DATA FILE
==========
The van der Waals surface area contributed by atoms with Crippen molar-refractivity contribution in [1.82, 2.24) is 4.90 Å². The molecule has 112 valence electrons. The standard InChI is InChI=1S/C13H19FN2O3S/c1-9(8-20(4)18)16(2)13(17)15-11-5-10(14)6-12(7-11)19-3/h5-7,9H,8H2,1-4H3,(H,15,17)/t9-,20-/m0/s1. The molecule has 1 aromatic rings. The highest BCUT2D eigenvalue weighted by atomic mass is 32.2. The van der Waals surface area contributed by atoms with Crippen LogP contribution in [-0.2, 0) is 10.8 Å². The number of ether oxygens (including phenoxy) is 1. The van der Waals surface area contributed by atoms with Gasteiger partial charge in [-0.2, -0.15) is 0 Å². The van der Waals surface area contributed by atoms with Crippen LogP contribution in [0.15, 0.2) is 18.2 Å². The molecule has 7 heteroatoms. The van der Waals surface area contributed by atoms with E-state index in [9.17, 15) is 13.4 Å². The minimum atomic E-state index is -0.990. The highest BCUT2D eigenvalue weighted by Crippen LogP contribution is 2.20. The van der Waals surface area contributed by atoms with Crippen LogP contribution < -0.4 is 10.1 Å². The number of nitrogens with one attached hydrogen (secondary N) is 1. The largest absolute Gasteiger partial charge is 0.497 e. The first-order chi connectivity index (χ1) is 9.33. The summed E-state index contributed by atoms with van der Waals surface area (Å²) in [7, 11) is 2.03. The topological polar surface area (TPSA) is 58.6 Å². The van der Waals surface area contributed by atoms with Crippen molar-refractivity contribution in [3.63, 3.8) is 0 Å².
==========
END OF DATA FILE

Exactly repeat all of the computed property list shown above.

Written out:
The van der Waals surface area contributed by atoms with Crippen molar-refractivity contribution in [1.82, 2.24) is 4.90 Å². The molecule has 112 valence electrons. The standard InChI is InChI=1S/C13H19FN2O3S/c1-9(8-20(4)18)16(2)13(17)15-11-5-10(14)6-12(7-11)19-3/h5-7,9H,8H2,1-4H3,(H,15,17)/t9-,20-/m0/s1. The molecule has 1 aromatic rings. The highest BCUT2D eigenvalue weighted by atomic mass is 32.2. The van der Waals surface area contributed by atoms with Crippen LogP contribution in [-0.2, 0) is 10.8 Å². The number of ether oxygens (including phenoxy) is 1. The van der Waals surface area contributed by atoms with Gasteiger partial charge in [-0.2, -0.15) is 0 Å². The van der Waals surface area contributed by atoms with Crippen LogP contribution in [0.15, 0.2) is 18.2 Å². The molecule has 7 heteroatoms. The van der Waals surface area contributed by atoms with E-state index in [9.17, 15) is 13.4 Å². The minimum atomic E-state index is -0.990. The highest BCUT2D eigenvalue weighted by Crippen LogP contribution is 2.20. The van der Waals surface area contributed by atoms with Crippen LogP contribution < -0.4 is 10.1 Å². The number of nitrogens with one attached hydrogen (secondary N) is 1. The largest absolute Gasteiger partial charge is 0.497 e. The first-order chi connectivity index (χ1) is 9.33. The summed E-state index contributed by atoms with van der Waals surface area (Å²) in [7, 11) is 2.03. The topological polar surface area (TPSA) is 58.6 Å². The van der Waals surface area contributed by atoms with Crippen molar-refractivity contribution in [3.63, 3.8) is 0 Å².